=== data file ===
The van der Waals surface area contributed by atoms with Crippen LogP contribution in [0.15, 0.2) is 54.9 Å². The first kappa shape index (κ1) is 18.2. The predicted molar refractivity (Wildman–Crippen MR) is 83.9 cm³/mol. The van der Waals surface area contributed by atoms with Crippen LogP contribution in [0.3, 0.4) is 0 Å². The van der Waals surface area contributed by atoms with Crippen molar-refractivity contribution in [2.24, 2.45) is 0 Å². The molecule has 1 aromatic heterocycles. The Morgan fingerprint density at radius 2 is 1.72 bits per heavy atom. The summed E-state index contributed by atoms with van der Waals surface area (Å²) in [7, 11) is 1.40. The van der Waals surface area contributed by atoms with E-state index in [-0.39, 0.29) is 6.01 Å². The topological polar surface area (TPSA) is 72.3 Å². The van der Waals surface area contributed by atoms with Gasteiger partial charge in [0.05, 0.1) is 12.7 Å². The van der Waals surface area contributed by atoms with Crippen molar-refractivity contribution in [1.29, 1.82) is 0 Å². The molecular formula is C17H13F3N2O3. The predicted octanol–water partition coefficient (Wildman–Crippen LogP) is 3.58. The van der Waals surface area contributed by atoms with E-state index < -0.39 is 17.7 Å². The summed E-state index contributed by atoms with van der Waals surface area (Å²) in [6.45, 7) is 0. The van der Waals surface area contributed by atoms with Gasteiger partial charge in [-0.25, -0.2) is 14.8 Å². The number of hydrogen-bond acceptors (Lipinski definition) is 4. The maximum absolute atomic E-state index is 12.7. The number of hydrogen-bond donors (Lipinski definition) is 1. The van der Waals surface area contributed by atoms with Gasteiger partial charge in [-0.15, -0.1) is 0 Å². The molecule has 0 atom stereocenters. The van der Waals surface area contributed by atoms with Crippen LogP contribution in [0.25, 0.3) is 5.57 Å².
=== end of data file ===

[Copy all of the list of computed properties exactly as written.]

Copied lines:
The van der Waals surface area contributed by atoms with Crippen LogP contribution in [0.15, 0.2) is 54.9 Å². The first kappa shape index (κ1) is 18.2. The predicted molar refractivity (Wildman–Crippen MR) is 83.9 cm³/mol. The van der Waals surface area contributed by atoms with Crippen LogP contribution in [0.3, 0.4) is 0 Å². The van der Waals surface area contributed by atoms with Crippen molar-refractivity contribution in [2.24, 2.45) is 0 Å². The molecule has 1 aromatic heterocycles. The Morgan fingerprint density at radius 2 is 1.72 bits per heavy atom. The summed E-state index contributed by atoms with van der Waals surface area (Å²) in [7, 11) is 1.40. The van der Waals surface area contributed by atoms with E-state index in [-0.39, 0.29) is 6.01 Å². The topological polar surface area (TPSA) is 72.3 Å². The van der Waals surface area contributed by atoms with Gasteiger partial charge in [0.05, 0.1) is 12.7 Å². The van der Waals surface area contributed by atoms with Crippen molar-refractivity contribution in [1.29, 1.82) is 0 Å². The molecular formula is C17H13F3N2O3. The predicted octanol–water partition coefficient (Wildman–Crippen LogP) is 3.58. The van der Waals surface area contributed by atoms with E-state index < -0.39 is 17.7 Å². The summed E-state index contributed by atoms with van der Waals surface area (Å²) in [6.45, 7) is 0. The van der Waals surface area contributed by atoms with Gasteiger partial charge in [-0.25, -0.2) is 14.8 Å². The number of hydrogen-bond acceptors (Lipinski definition) is 4. The maximum absolute atomic E-state index is 12.7. The number of hydrogen-bond donors (Lipinski definition) is 1. The van der Waals surface area contributed by atoms with Gasteiger partial charge in [-0.15, -0.1) is 0 Å². The molecule has 0 atom stereocenters. The van der Waals surface area contributed by atoms with Crippen LogP contribution in [0.25, 0.3) is 5.57 Å².